In the wake of Theresa May's EU Withdrawal Agreement suffering the worst Commons defeat in modern parliamentary history, two pressing matters have come to the fore.
On the one hand, the Advertising Association and high-profile members of adland have made it very clear that they believe a no deal Brexit has to be off the proverbial table. It was obvious that last night's vote was going to be a humiliating defeat for the Prime Minister, and it is likely that the speed at which The Drum could get its story out this morning, calling for no deal to be ruled out, suggests that the reaction and possibly the story were pre-packaged and ready to go.
The marketing and advertising industries have every reason to be concerned, the figures suggest. Enders Analysis is predicting a 3% drop in ad spend if the current counting down of the political clock carries on until the end of March and the UK leaves the EU with no deal. It would be the first annual drop since the disastrous global financial meltdown which saw spend drop 13% in 2009.
If an orderly withdrawal can be orchestrated, with an agreed deal in place between the UK and the EU, the Enders figures suggest ad spending will increase by 2.7%. The choice is effectively between a 3% dip and a near 3% increase.
The concern is mirrored by figures in Marketing Week which show that for the first time in a decade, marketers revealed an even balance between those who expect to cut spend and those who expect to increase it. It means that overall, budgets are not expected to grow up. It is notable because the figures have shown a positive increase in budget for the past six years.
Clearly, there is huge concern, and adland already had its plea ready to deliver to Downing Street.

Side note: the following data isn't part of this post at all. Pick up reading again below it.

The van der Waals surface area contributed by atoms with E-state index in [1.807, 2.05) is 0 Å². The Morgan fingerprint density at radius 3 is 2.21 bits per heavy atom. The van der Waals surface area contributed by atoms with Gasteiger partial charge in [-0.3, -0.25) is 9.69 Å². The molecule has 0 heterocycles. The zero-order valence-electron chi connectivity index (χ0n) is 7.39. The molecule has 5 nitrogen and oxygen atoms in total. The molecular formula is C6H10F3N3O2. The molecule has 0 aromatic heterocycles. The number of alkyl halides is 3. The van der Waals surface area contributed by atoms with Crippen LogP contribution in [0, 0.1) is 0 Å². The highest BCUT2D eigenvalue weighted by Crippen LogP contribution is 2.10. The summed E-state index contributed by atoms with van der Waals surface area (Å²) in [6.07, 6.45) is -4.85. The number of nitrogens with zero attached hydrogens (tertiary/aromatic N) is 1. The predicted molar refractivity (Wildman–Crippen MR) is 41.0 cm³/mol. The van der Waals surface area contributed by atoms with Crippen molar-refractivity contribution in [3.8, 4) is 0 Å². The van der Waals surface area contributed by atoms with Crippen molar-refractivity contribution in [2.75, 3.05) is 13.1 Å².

It just needed the timing to be right, and a massive vote against the current Withdrawal Agreement was that moment. It is worth remembering that the default legal position, if not deal can be found, is a no deal Brexit. However, Parliament has already passed an amendment that could withhold money from the Government if it pursues a no deal Brexit, signally there is not a majority in favour of a no deal Brexit, just as there is no approval on May's deal.
Today is the opposition's last attempt to seize control but its Vote of No Confidence in the Prime Minister is unlikely to pass when she commands a small minority that either do not want another election or cannot bring themselves to support a motion against their own leader or temporary ally brought forward by Jeremy Corbyn -- in many cases, both.
So, yes -- my reading is that we will be moving another inch closer to a second referendum in around a month's time. The next few weeks will be devoted to Theresa May seeking to come up with another plan as Parliament possibly sets itself the same task. If consensus cannot be reached, a second vote seems the most plausible way to put the question back in the hands of the electorate.
For today, however, the news is very clear. Marketing and advertising are joining other business leaders in warning that a no deal is, in their opinion, so bad for the country that it must be removed from the table.